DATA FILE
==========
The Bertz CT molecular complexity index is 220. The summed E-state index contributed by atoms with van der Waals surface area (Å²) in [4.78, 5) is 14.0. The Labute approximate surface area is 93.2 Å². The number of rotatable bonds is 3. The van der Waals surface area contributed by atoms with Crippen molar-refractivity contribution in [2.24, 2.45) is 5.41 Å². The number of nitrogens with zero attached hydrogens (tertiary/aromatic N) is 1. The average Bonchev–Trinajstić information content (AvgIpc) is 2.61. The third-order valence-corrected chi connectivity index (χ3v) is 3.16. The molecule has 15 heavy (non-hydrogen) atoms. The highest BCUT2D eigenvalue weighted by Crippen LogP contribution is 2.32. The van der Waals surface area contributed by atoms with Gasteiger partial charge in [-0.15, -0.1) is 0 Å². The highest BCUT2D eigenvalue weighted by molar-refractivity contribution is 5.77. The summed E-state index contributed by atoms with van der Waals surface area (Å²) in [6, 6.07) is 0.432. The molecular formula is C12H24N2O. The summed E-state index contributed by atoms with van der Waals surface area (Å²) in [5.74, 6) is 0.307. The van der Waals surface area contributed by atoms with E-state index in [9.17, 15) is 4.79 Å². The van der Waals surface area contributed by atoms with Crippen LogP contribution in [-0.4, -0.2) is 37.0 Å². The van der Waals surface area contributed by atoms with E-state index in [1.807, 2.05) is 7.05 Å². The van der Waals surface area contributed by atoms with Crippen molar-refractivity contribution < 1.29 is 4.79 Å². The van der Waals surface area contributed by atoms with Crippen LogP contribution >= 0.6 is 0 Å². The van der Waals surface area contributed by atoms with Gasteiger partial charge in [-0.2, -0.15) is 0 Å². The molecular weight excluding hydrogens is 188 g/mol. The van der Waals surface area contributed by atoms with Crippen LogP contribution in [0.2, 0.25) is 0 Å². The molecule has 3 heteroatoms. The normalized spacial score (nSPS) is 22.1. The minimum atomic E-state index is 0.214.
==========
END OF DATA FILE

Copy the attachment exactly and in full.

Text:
The Bertz CT molecular complexity index is 220. The summed E-state index contributed by atoms with van der Waals surface area (Å²) in [4.78, 5) is 14.0. The Labute approximate surface area is 93.2 Å². The number of rotatable bonds is 3. The van der Waals surface area contributed by atoms with Crippen molar-refractivity contribution in [2.24, 2.45) is 5.41 Å². The number of nitrogens with zero attached hydrogens (tertiary/aromatic N) is 1. The average Bonchev–Trinajstić information content (AvgIpc) is 2.61. The third-order valence-corrected chi connectivity index (χ3v) is 3.16. The molecule has 15 heavy (non-hydrogen) atoms. The highest BCUT2D eigenvalue weighted by Crippen LogP contribution is 2.32. The van der Waals surface area contributed by atoms with Gasteiger partial charge in [-0.15, -0.1) is 0 Å². The highest BCUT2D eigenvalue weighted by molar-refractivity contribution is 5.77. The summed E-state index contributed by atoms with van der Waals surface area (Å²) in [6, 6.07) is 0.432. The molecular formula is C12H24N2O. The summed E-state index contributed by atoms with van der Waals surface area (Å²) in [5.74, 6) is 0.307. The van der Waals surface area contributed by atoms with E-state index in [9.17, 15) is 4.79 Å². The van der Waals surface area contributed by atoms with Crippen LogP contribution in [-0.4, -0.2) is 37.0 Å². The van der Waals surface area contributed by atoms with E-state index in [1.807, 2.05) is 7.05 Å². The van der Waals surface area contributed by atoms with Crippen molar-refractivity contribution < 1.29 is 4.79 Å². The van der Waals surface area contributed by atoms with Crippen LogP contribution >= 0.6 is 0 Å². The van der Waals surface area contributed by atoms with Gasteiger partial charge in [-0.2, -0.15) is 0 Å². The molecular weight excluding hydrogens is 188 g/mol. The van der Waals surface area contributed by atoms with Crippen LogP contribution in [0.2, 0.25) is 0 Å². The molecule has 3 heteroatoms. The normalized spacial score (nSPS) is 22.1. The minimum atomic E-state index is 0.214.